One of the challenges of working for yourself is doing your own PR and marketing. Luckily, it's a field I'm very familiar with, which means I'm able to write my own blogs, produce SEO-driven content for my website and keep on top of my social media accounts without any problem. However, there are lots of different ways to market yourself, and you might have to think outside the box for some of them, particularly if you're targeting a B2B audience.
One thing I've found really effective is attending networking events, from small local groups to large industry-led conferences.
You don't need a huge crowd to make a difference, as just one or two people picking up your business card or getting engrossed in a chat with you can lead to more custom - especially if they then recommend you to their clients and business associates too.
Recently (admittedly, this was a couple of weeks ago but I haven't had time to blog on it since - oops!), I attended a great little networking event run by a group for female businesswomen called Handbags & Briefcases.
I found the social marketing session really informative, helping me with my business, and also giving me even more ideas and management tools to help other companies with their content provision, including social media, blogs, e-letters and SEO web content.
They run workshops every month, allowing ladies to meet up to network with other small firms, as well as gain some valuable skills to improve their enterprise. Of course, it also gives them the opportunity to talk to other people too - self-employment can be very isolating after all!
The next one is on PR, which is definitely a subject that could help businesses of all sizes. And I'm not going to lie, the tea, biscuits and lovely chats with like-minded people all make it enjoyable too!
To find out more about how content marketing can help your business grow, click here.
Your jeans are too tight, you’re still finding pine needles everywhere, and the chocolates have been locked away for a few weeks (or hours, if your willpower is anything like mine). It can only mean one thing – it’s the new year.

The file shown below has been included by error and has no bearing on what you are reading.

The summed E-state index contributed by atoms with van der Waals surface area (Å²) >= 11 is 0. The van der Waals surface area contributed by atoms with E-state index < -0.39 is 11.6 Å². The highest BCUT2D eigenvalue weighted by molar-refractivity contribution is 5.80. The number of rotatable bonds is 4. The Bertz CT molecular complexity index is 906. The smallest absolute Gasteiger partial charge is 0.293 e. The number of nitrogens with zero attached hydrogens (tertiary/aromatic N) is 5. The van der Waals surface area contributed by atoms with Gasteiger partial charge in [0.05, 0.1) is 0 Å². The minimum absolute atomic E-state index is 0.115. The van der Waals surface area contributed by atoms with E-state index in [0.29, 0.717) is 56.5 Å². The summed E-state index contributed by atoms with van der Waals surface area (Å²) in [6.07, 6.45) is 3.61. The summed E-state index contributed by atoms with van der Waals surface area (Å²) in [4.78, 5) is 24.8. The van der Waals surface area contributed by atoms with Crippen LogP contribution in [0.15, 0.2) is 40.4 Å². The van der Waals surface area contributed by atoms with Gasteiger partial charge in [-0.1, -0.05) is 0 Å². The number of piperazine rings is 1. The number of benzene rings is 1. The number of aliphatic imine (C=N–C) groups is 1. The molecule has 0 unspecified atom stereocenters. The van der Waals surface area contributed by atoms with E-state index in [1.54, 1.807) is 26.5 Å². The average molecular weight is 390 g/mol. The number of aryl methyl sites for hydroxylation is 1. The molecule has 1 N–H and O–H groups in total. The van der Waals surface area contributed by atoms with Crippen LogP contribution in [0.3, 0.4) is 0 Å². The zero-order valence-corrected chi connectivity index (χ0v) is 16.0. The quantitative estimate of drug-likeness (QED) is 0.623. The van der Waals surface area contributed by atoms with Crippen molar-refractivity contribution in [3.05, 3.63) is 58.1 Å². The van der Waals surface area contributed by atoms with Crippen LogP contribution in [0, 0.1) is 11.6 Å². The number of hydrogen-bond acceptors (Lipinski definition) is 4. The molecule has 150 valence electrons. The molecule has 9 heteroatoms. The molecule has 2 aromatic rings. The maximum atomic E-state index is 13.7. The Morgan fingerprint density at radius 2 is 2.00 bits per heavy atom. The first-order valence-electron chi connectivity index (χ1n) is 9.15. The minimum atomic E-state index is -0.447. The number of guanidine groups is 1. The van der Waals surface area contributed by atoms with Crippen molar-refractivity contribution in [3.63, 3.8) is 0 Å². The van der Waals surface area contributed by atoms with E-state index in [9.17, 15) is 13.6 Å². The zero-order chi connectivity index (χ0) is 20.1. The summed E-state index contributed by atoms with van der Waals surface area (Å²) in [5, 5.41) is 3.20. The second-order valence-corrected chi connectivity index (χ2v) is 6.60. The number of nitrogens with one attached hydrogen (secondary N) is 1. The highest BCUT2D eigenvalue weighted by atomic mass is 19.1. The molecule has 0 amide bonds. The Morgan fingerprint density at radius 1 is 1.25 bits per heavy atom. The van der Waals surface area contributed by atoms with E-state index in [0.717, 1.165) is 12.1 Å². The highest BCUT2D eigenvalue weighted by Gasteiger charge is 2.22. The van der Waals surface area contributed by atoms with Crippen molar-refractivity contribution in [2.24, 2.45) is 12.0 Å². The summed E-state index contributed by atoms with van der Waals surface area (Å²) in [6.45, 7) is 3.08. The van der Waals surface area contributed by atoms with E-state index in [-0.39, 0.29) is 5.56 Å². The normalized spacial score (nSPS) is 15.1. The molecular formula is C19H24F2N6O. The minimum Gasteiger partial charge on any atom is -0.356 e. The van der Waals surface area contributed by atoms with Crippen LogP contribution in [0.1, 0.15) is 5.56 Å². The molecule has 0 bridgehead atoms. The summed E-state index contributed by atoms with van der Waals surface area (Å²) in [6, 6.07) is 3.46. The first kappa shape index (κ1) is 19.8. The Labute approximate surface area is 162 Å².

And if you have a business, this is the perfect time to start implementing some exciting new content marketing campaigns, so your 2016 is as profitable and successful as possible.
That’s why I’ve come up with some great new year’s resolutions you have to keep this year to boost your content strategy.
1) Don’t neglect your blog
It can be easy to get distracted with other more obviously pressing tasks, but it’s important for companies to not neglect their blogs. While they might appear to simply be a way for readers to find out a little more about the firm, they are fantastic at boosting your profile, awareness and web traffic.
Here are just a few things blogs are great at doing:
You never know which blog post is going to be the ‘hit of the year’ so put as much effort as possible into each one, and don’t let missing a few entries become a bad habit.
2) Don’t forget to promote
Set aside enough time to promote your blog posts and help them gain interest. There’s no point writing a fantastic piece, putting a token message about it on Facebook and then forgetting its existence.
Getting a few likes might seem good at first, but not if the post is worth hundreds or thousands of shares.
Spend time plugging it on social media, adding the right share and like buttons to your blog page, and creating content that is so engaging it will entice readers to spread it around online.
3) Only write what you’d want to read
It can be easy to fall into the trap of writing content that simply hits all your keyword targets. However, if you or anyone you know wouldn’t realistically find it thought-provoking, funny or informative to read, why expect potential customers to do so?
4) Don’t be a victim of false headlines
Obviously, you want to attract attention to your stories, but don’t use click-bait headlines to do so. As soon as someone clicks on your headline to read the piece and realises the rest of the content has very little to do with the attractive header, they’ll stop reading and leave the site. What’s more, they’ll probably never return, distrusting the way you promote yourself.
The answer is simple – create great content that creates great headlines. And you’ll see the visitors come.
5) Have a plan and stick with it
The most important resolution to keep this year is to have an editorial calendar and stick to it. Having a plan of what content you should push and when will definitely help you target audiences at the right time – whether in the lead up to Mother’s Day, during mid-season sales or when everyone’s going on a diet and getting fit (hint hint, that’s now).
Create great content that creates great headlines.
Having a plan is a great way of really targeting your audience and giving them what they want and need.
Be warned though, editorial calendars often have a way of getting neglected by springtime, so make an effort to stick with them. If you do, you’ll be reaping the rewards by the time next January rolls round!
And if you failed to commit to your 2015 New Year’s Resolutions (you know who you are), take a look at them again for some great tips on how to improve the success of your content marketing campaigns this year.
For extra help with your content strategy, give us a bell by contacting us here. Natasha Al-Atassi Copywriting Services can provide a huge variety of content for your website, from blogs and landing pages to newsletters.
Christmas is perhaps the best time of the year to employ all your marketing know-how and really go in for the kill when it comes to your advertisement campaigns. Everyone is already on the search for presents, beauty treatments, dresses, hotel stays, spa days and the latest gizmos, so all you have to do is make sure what you’re offering catches their eye before anyone else.